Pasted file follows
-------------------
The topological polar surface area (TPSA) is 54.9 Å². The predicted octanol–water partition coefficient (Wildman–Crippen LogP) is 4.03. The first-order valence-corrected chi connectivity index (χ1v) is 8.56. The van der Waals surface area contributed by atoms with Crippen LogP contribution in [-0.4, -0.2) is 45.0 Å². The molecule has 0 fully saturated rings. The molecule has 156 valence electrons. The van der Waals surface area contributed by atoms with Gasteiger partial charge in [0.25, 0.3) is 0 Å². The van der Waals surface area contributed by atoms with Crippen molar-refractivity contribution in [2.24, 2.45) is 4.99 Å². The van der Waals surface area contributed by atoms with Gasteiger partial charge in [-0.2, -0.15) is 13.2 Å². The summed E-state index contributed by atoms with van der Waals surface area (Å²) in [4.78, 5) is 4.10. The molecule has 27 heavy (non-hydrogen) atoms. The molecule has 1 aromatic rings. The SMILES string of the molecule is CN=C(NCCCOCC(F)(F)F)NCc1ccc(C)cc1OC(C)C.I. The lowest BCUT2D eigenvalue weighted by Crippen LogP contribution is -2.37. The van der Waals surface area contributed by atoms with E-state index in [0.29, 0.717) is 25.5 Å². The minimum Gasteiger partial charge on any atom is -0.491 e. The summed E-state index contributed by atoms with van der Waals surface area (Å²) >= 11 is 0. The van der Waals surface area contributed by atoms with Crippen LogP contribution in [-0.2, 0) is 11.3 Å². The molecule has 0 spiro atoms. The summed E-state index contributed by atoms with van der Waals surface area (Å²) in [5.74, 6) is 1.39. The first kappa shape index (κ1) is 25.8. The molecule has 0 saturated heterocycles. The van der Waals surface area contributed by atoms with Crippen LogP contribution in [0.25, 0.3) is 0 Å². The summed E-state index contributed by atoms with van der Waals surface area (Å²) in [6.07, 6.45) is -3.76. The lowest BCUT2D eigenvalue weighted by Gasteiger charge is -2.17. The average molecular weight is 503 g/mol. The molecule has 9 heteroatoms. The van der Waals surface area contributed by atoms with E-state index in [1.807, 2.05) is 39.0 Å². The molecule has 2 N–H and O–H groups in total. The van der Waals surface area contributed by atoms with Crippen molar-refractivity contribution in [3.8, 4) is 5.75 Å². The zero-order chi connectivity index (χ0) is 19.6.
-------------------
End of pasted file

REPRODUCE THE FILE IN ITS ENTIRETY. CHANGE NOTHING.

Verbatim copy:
The topological polar surface area (TPSA) is 54.9 Å². The predicted octanol–water partition coefficient (Wildman–Crippen LogP) is 4.03. The first-order valence-corrected chi connectivity index (χ1v) is 8.56. The van der Waals surface area contributed by atoms with Crippen LogP contribution in [-0.4, -0.2) is 45.0 Å². The molecule has 0 fully saturated rings. The molecule has 156 valence electrons. The van der Waals surface area contributed by atoms with Gasteiger partial charge in [0.25, 0.3) is 0 Å². The van der Waals surface area contributed by atoms with Crippen molar-refractivity contribution in [2.24, 2.45) is 4.99 Å². The van der Waals surface area contributed by atoms with Gasteiger partial charge in [-0.2, -0.15) is 13.2 Å². The summed E-state index contributed by atoms with van der Waals surface area (Å²) in [4.78, 5) is 4.10. The molecule has 27 heavy (non-hydrogen) atoms. The molecule has 1 aromatic rings. The SMILES string of the molecule is CN=C(NCCCOCC(F)(F)F)NCc1ccc(C)cc1OC(C)C.I. The lowest BCUT2D eigenvalue weighted by Crippen LogP contribution is -2.37. The van der Waals surface area contributed by atoms with E-state index in [0.29, 0.717) is 25.5 Å². The minimum Gasteiger partial charge on any atom is -0.491 e. The summed E-state index contributed by atoms with van der Waals surface area (Å²) >= 11 is 0. The van der Waals surface area contributed by atoms with Crippen LogP contribution in [-0.2, 0) is 11.3 Å². The molecule has 0 spiro atoms. The summed E-state index contributed by atoms with van der Waals surface area (Å²) in [5.74, 6) is 1.39. The first kappa shape index (κ1) is 25.8. The molecule has 0 saturated heterocycles. The van der Waals surface area contributed by atoms with Crippen LogP contribution in [0.25, 0.3) is 0 Å². The summed E-state index contributed by atoms with van der Waals surface area (Å²) in [6.07, 6.45) is -3.76. The lowest BCUT2D eigenvalue weighted by Gasteiger charge is -2.17. The average molecular weight is 503 g/mol. The molecule has 9 heteroatoms. The van der Waals surface area contributed by atoms with E-state index in [1.807, 2.05) is 39.0 Å². The molecule has 2 N–H and O–H groups in total. The van der Waals surface area contributed by atoms with Crippen molar-refractivity contribution in [3.8, 4) is 5.75 Å². The zero-order chi connectivity index (χ0) is 19.6.